MINNEAPOLIS (WCCO) — Minnesota has long been a melting pot of many different cultures.
In the last two decades, the Twin Cities has become home to largest Somali population in the country.
Many in the Somali community turn to the Karmel Plaza in Minneapolis for traditional clothing, food and other goods. Known as the Somali mall, most of the customers and business owners there are of east African descent, but all are welcome.
The unassuming facade of the Karmel Plaza helps it blend into the backdrop of Pillsbury Avenue. Once inside, a bland exterior opens into a world of color and culture.
Spread out over four floors and two buildings are nearly 200 vendors, the majority of whom are Somali.
“It’s more than a mall, it has everything,” said Asha Ahmed, a business owner in the mall.
At every turn, vibrant hues of traditional clothing and jewelry fill the hallways.
“We have traditional clothing where we can’t find in other malls,” said Sabrina Seyf, a business owner in the mall.
Every imaginable business that relates to Somali culture can be found inside: everything from spices, to travel, to henna. Every day visitors of all cultures come for the custom ink to cover their hands and arms.
“The American people do hair, nails, we do that,” said Fardosa Gedi, who owns a henna shop.
Many of the vendors are first-time business owners and had help opening their shops.
Basim Sabri owns the mall and often takes on some of the start-up costs for the vendors, but he also guides them through the licensing process.
“It gets paid eventually,” Sabri said. “It supports other businesses in the mall. It creates traffic and creates another generation of income for businesses nearby them. It all works together.”
For business owners like Bashir Dahir, who runs a travel agency and money wiring service, Basim’s help allowed him to see success almost immediately.
“I was doing today a plan for a house I’m building for myself, and I didn’t have that dream before. That shows where I was before and where I’m at now,” Dahir said.
One of the biggest draws to the mall is the restaurants that cook up the comforts of the homeland. Goat meat with rice is a staple dish served at every restaurant.
“It reminds us of back home,” Seyf said.
The Somali influence is everywhere in the mall, making it more than a place of work. It’s also a place to connect.
“Every morning I wake up, I see the Somali people and I can say, ‘Ah salaam, how you doing? you know,'” Gedi said.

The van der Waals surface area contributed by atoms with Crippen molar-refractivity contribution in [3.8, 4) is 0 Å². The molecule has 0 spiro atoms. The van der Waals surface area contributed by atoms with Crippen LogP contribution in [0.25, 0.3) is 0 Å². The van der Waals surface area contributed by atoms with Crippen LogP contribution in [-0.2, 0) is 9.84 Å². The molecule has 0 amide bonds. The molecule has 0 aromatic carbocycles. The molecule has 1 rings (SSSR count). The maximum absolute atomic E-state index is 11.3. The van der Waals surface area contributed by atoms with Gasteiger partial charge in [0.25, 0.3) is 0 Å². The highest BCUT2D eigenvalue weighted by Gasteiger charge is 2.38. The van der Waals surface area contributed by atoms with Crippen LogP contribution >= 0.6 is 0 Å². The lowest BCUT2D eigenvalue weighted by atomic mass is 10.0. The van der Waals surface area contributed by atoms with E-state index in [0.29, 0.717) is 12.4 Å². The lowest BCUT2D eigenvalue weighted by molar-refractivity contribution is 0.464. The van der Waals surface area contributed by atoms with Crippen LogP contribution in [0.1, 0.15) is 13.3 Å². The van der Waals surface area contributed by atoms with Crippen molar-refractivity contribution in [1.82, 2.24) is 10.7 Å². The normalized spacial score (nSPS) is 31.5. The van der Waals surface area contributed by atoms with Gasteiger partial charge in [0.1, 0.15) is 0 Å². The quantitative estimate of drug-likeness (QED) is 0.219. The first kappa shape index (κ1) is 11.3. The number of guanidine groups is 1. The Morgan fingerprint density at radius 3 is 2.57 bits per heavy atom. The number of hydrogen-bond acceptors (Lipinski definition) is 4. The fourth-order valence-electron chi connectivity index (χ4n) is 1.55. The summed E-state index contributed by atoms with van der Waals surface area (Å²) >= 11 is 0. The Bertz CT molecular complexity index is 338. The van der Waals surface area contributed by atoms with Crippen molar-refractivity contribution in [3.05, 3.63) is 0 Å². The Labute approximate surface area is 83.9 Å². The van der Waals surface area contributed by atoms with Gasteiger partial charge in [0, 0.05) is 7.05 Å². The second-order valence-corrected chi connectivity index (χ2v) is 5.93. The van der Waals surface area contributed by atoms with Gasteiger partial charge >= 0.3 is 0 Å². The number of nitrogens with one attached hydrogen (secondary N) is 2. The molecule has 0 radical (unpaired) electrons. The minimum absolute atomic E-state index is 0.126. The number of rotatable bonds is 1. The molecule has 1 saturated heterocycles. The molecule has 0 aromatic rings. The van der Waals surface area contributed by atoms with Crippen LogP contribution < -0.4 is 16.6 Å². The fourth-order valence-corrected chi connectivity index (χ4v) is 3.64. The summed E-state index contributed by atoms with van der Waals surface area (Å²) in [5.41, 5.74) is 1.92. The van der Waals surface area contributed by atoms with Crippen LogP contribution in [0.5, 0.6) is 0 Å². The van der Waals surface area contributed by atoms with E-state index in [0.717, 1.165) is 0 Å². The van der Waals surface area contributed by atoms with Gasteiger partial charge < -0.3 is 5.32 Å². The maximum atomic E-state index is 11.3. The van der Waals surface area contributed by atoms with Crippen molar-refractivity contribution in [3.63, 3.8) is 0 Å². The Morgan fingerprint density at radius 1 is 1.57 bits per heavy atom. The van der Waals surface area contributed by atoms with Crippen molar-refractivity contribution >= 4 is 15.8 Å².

That connection is part of the reason why Seyf opened her clothing store nine years ago.
The built-in customer base helps her business grow. Sabrina is the designer of all her clothing items.
“This is my dream, and hopefully I’ll expand to more,” Seyf said.
But beyond the business, the time spent within this community helps her hold on to her heritage.
“It kind of reminds me of my culture, religion, all the time so I don’t lose it,” Seyf said.
Young Somali entrepreneurs have learned to walk that balance of past and present.
Abdullahi Somo opened a restaurant last year. His menu combines tradition and other ethnic influences to appeal to all customers.
“This is mainly a Somali mall where most business owners and customers are Somali,” Somo said. “In order for you to do well, you have to be able to appeal to young and elderly folks. It’s important to have both.”
Asha Ahmed is also seeing a change in her clientele.
At her coffee shop, she sells teas and coffee, which are popular among the Somali community; but she’s noticing other ethnicities are developing a taste for the traditional Somali drinks.
“They’ll come in, their mouth will drop, and they’ll say, ‘Wow, I haven’t seen this before,'” Ahmed said.
She is now preparing to open a new candy and ice cream shop, and her products will have some American influence. She says she’ll sell several candies popular in the United States.
Yet, small differences don’t take away from what many consider the pulse of this community.
“You feel comfortable, you feel like family, all are family here,” Gedi said.
For visitors willing to open themselves to a new experience, Gedi says they’ll be met with a willingness to share this culture.
“Every people come here, every culture come here,” Gedi said. “It’s not just Somali.”
There is also a mosque and school on top of the mall. It’s open 24 hours a day.